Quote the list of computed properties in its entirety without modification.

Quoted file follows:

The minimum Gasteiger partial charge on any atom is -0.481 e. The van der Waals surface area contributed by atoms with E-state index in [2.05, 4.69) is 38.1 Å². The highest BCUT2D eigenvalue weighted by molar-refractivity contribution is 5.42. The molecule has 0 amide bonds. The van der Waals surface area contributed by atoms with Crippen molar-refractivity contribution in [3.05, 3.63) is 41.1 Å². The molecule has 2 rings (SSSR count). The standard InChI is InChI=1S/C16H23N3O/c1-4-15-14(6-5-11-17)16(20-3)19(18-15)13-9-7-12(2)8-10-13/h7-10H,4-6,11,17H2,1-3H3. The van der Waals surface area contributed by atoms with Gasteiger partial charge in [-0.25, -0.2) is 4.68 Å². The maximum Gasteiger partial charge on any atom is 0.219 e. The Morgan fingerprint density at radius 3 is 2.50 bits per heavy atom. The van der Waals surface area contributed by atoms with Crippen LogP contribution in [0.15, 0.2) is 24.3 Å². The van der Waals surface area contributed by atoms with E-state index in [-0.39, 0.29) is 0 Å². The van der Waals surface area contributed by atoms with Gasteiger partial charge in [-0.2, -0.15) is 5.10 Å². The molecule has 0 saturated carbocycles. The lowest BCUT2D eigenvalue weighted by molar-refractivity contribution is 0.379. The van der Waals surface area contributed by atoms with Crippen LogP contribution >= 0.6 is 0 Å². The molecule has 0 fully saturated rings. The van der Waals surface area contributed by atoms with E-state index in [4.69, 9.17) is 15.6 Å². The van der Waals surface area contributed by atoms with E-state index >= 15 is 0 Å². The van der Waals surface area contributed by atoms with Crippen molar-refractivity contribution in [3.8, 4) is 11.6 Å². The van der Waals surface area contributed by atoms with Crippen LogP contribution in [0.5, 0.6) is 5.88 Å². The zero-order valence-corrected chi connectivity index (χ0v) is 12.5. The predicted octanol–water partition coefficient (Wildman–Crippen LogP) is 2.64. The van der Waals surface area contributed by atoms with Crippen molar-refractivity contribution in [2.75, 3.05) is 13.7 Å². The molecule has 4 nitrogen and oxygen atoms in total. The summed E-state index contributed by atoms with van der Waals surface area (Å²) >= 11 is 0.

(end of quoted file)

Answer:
The minimum Gasteiger partial charge on any atom is -0.481 e. The van der Waals surface area contributed by atoms with E-state index in [2.05, 4.69) is 38.1 Å². The highest BCUT2D eigenvalue weighted by molar-refractivity contribution is 5.42. The molecule has 0 amide bonds. The van der Waals surface area contributed by atoms with Crippen molar-refractivity contribution in [3.05, 3.63) is 41.1 Å². The molecule has 2 rings (SSSR count). The standard InChI is InChI=1S/C16H23N3O/c1-4-15-14(6-5-11-17)16(20-3)19(18-15)13-9-7-12(2)8-10-13/h7-10H,4-6,11,17H2,1-3H3. The van der Waals surface area contributed by atoms with Gasteiger partial charge in [-0.25, -0.2) is 4.68 Å². The maximum Gasteiger partial charge on any atom is 0.219 e. The Morgan fingerprint density at radius 3 is 2.50 bits per heavy atom. The van der Waals surface area contributed by atoms with Crippen LogP contribution in [0.15, 0.2) is 24.3 Å². The van der Waals surface area contributed by atoms with E-state index in [-0.39, 0.29) is 0 Å². The van der Waals surface area contributed by atoms with Gasteiger partial charge in [-0.2, -0.15) is 5.10 Å². The molecule has 0 saturated carbocycles. The lowest BCUT2D eigenvalue weighted by molar-refractivity contribution is 0.379. The van der Waals surface area contributed by atoms with Crippen LogP contribution >= 0.6 is 0 Å². The molecule has 0 fully saturated rings. The van der Waals surface area contributed by atoms with E-state index in [4.69, 9.17) is 15.6 Å². The van der Waals surface area contributed by atoms with E-state index >= 15 is 0 Å². The van der Waals surface area contributed by atoms with Crippen molar-refractivity contribution in [3.8, 4) is 11.6 Å². The van der Waals surface area contributed by atoms with Crippen LogP contribution in [0.5, 0.6) is 5.88 Å². The zero-order valence-corrected chi connectivity index (χ0v) is 12.5. The predicted octanol–water partition coefficient (Wildman–Crippen LogP) is 2.64. The van der Waals surface area contributed by atoms with Crippen molar-refractivity contribution in [2.75, 3.05) is 13.7 Å². The molecule has 4 nitrogen and oxygen atoms in total. The summed E-state index contributed by atoms with van der Waals surface area (Å²) >= 11 is 0.